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Conn. Senate Republicans release anti-crime proposals, Democrats are unconvinced

 State Senator Kevin Kelly
Image from CT-N video.
State Senator Kevin Kelly

Claiming that crime is escalating in Connecticut, state Senate Republicans today proposed making it easier to move some young people accused of breaking the law from juvenile court to adult court.

Underage defendants face more serious penalties if their cases are transferred to adult court. Republicans want more crimes to qualify for automatic transfers, including cases involving serious repeat juvenile offenders.

Under current law, some of the most serious charges against young people are automatically sent to adult court. GOP lawmakers want to alter the standards used by judges to determine if young people accused of carrying out other crimes should have their cases sent to adult court.

“We need to make sure that a juvenile that commits a horrible crime can get moved into the adult court,” said John Kissel, the Judiciary Committee’s ranking Senate Republican.

Kissel says that under current law, young people accused of crimes like stalking or car theft might not be automatically transferred.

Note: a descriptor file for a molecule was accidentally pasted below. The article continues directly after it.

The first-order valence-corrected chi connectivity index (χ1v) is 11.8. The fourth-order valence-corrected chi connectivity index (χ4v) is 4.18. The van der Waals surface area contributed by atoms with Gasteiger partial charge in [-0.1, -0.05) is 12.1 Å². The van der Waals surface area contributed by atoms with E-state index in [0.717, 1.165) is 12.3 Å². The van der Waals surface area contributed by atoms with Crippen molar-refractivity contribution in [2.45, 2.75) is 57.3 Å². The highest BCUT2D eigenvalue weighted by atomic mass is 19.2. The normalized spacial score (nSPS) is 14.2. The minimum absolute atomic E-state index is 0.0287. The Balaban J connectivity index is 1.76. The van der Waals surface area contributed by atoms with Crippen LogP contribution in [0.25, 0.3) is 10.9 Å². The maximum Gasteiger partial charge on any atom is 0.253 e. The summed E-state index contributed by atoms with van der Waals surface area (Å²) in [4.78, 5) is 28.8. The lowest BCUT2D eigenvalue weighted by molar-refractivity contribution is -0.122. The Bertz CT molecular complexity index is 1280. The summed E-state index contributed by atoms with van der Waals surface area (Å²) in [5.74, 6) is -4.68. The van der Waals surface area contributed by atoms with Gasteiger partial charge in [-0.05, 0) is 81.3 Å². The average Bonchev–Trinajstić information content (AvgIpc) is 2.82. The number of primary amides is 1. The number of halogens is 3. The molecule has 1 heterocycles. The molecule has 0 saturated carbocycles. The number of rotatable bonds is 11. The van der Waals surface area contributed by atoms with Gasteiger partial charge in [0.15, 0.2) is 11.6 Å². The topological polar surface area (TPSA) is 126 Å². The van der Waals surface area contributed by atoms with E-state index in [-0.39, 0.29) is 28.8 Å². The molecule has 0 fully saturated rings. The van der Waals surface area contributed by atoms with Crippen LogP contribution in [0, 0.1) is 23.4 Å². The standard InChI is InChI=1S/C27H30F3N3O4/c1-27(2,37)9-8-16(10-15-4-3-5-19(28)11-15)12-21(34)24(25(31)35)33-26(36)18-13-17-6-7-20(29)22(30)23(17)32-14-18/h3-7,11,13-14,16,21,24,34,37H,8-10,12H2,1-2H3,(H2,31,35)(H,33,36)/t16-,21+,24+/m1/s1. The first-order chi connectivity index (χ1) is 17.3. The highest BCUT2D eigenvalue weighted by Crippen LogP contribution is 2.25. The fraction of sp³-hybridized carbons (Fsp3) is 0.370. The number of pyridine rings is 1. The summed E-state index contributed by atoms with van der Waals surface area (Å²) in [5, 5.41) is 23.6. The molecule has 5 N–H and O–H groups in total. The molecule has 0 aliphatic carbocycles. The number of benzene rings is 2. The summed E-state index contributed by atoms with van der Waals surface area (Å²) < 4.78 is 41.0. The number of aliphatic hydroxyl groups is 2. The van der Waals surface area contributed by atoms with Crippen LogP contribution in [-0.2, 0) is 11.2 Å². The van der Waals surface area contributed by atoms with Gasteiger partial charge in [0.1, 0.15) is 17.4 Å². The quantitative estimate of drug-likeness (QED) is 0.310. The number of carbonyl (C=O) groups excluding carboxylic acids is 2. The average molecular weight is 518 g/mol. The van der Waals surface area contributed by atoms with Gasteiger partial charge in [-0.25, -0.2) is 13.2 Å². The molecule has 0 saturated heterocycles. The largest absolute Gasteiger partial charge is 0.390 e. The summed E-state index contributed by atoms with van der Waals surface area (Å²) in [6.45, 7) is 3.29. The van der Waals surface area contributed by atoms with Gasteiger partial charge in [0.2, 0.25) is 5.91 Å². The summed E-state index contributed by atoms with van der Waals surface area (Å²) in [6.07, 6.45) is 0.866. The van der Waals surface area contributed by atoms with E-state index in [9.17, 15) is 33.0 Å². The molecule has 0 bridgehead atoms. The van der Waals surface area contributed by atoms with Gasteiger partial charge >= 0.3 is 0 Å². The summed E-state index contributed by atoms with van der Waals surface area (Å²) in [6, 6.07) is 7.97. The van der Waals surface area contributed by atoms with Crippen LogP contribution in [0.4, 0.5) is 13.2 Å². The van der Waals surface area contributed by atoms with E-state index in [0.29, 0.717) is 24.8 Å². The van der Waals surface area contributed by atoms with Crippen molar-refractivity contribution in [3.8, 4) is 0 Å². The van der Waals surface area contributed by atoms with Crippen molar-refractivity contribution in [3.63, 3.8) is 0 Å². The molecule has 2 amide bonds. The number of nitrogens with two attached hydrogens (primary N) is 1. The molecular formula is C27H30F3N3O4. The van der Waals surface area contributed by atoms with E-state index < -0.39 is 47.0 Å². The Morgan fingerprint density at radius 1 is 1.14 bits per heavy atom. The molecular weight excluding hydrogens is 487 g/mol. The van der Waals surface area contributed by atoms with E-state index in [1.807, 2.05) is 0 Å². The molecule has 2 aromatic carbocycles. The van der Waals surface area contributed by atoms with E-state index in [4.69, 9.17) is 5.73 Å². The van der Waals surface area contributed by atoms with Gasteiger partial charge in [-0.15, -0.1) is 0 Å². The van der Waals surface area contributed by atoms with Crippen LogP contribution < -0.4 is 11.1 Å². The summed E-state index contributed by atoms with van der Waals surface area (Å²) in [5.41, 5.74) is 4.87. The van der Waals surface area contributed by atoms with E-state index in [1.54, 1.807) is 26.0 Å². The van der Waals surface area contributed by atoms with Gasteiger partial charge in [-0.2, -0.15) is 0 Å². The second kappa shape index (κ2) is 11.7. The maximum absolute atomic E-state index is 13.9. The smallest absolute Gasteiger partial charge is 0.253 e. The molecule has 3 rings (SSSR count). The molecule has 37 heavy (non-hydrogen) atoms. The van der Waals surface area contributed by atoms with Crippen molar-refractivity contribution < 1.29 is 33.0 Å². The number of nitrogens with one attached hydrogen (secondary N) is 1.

“If someone goes into your yard, your home, your garage, and steals something, probably the second biggest asset a person has other than their home, your sense of security in your own home has now been undermined,” Kissel said.

Democratic Sen. Gary Winfield, co-chair of the Judiciary Committee, says state’s attorneys already have the option of asking a judge to send juvenile cases to adult court.

“I’m just unconvinced that putting juveniles into the adult system makes a lot of sense,” Winfield said.

He disputed Republican claims that young people will get better services in adult court.

The proposal is part of a package of state Senate Republican law enforcement plans.

The GOP lawmakers want to undo some of the police reforms approved last year in response to the death of George Floyd. The Republicans want to alter part of the law dealing with qualified immunity for police officers.

They also want young people accused of a crime to go before a judge more quickly and to be held in custody longer when authorities seek a detention order.

Republican senators stressed the importance of rehabilitative services for young people. They said they won’t throw money at law enforcement.

Many of the Republican ideas face an uncertain future in the General Assembly given that Democrats have a majority in both chambers.

Copyright 2021 Connecticut Public Radio

Matt Dwyer produces The Wheelhouse, WNPR's journalist round table and news analysis show. He also and reports for the station. Counting his time in college, Matt has been doing news on the radio in Connecticut since 1996, at stations including WTIC AM, WILI AM/FM, and WHUS FM. He has won regional Murrow Awards and Connecticut AP Awards.
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